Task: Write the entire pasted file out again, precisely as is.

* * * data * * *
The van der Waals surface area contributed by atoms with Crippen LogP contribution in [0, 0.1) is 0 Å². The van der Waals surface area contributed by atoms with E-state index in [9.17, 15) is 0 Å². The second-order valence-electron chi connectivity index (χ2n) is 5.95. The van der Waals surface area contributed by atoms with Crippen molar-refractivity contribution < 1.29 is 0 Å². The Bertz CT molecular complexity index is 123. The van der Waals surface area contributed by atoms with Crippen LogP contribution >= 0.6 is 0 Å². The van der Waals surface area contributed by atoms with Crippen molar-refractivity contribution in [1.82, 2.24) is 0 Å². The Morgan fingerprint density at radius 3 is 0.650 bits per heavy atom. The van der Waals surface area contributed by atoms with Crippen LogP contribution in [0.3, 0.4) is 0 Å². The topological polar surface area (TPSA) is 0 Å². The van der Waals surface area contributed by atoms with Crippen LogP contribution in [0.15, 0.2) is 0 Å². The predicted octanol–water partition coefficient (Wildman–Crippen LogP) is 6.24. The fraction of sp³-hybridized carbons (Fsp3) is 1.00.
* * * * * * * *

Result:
The van der Waals surface area contributed by atoms with Crippen LogP contribution in [0, 0.1) is 0 Å². The van der Waals surface area contributed by atoms with E-state index in [9.17, 15) is 0 Å². The second-order valence-electron chi connectivity index (χ2n) is 5.95. The van der Waals surface area contributed by atoms with Crippen molar-refractivity contribution < 1.29 is 0 Å². The Bertz CT molecular complexity index is 123. The van der Waals surface area contributed by atoms with Crippen LogP contribution >= 0.6 is 0 Å². The van der Waals surface area contributed by atoms with Crippen molar-refractivity contribution in [1.82, 2.24) is 0 Å². The Morgan fingerprint density at radius 3 is 0.650 bits per heavy atom. The van der Waals surface area contributed by atoms with Crippen LogP contribution in [0.3, 0.4) is 0 Å². The topological polar surface area (TPSA) is 0 Å². The van der Waals surface area contributed by atoms with Crippen LogP contribution in [0.15, 0.2) is 0 Å². The predicted octanol–water partition coefficient (Wildman–Crippen LogP) is 6.24. The fraction of sp³-hybridized carbons (Fsp3) is 1.00.